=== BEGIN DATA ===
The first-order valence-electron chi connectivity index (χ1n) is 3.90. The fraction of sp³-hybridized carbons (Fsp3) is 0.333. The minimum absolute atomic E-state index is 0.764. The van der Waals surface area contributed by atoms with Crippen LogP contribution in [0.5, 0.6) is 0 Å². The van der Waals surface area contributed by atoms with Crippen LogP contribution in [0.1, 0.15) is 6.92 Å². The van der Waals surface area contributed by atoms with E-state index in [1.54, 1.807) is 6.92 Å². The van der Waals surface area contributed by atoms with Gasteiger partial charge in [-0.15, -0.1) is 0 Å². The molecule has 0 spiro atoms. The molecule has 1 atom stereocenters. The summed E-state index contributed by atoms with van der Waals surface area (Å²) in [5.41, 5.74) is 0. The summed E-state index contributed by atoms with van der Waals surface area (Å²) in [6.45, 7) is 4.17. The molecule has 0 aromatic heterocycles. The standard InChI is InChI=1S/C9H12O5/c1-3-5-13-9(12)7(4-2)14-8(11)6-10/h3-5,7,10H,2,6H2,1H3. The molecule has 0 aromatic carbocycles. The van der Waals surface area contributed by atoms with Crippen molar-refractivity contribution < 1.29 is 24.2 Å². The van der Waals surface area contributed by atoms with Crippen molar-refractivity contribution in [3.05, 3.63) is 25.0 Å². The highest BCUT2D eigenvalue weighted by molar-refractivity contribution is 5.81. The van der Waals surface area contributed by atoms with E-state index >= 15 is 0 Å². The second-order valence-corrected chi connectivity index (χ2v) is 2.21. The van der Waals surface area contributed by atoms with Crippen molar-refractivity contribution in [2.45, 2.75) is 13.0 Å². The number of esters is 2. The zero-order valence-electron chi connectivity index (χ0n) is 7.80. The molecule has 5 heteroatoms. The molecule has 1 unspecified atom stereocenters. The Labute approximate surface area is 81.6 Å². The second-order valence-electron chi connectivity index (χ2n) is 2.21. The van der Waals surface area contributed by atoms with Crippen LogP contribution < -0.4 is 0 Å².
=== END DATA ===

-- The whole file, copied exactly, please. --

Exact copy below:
The first-order valence-electron chi connectivity index (χ1n) is 3.90. The fraction of sp³-hybridized carbons (Fsp3) is 0.333. The minimum absolute atomic E-state index is 0.764. The van der Waals surface area contributed by atoms with Crippen LogP contribution in [0.5, 0.6) is 0 Å². The van der Waals surface area contributed by atoms with Crippen LogP contribution in [0.1, 0.15) is 6.92 Å². The van der Waals surface area contributed by atoms with E-state index in [1.54, 1.807) is 6.92 Å². The van der Waals surface area contributed by atoms with Gasteiger partial charge in [-0.15, -0.1) is 0 Å². The molecule has 0 spiro atoms. The molecule has 1 atom stereocenters. The summed E-state index contributed by atoms with van der Waals surface area (Å²) in [5.41, 5.74) is 0. The summed E-state index contributed by atoms with van der Waals surface area (Å²) in [6.45, 7) is 4.17. The molecule has 0 aromatic heterocycles. The standard InChI is InChI=1S/C9H12O5/c1-3-5-13-9(12)7(4-2)14-8(11)6-10/h3-5,7,10H,2,6H2,1H3. The molecule has 0 aromatic carbocycles. The van der Waals surface area contributed by atoms with Crippen molar-refractivity contribution < 1.29 is 24.2 Å². The van der Waals surface area contributed by atoms with Crippen molar-refractivity contribution in [3.05, 3.63) is 25.0 Å². The highest BCUT2D eigenvalue weighted by molar-refractivity contribution is 5.81. The van der Waals surface area contributed by atoms with E-state index >= 15 is 0 Å². The second-order valence-corrected chi connectivity index (χ2v) is 2.21. The van der Waals surface area contributed by atoms with Crippen molar-refractivity contribution in [2.45, 2.75) is 13.0 Å². The number of esters is 2. The zero-order valence-electron chi connectivity index (χ0n) is 7.80. The molecule has 5 heteroatoms. The molecule has 1 unspecified atom stereocenters. The Labute approximate surface area is 81.6 Å². The second-order valence-electron chi connectivity index (χ2n) is 2.21. The van der Waals surface area contributed by atoms with Crippen LogP contribution < -0.4 is 0 Å².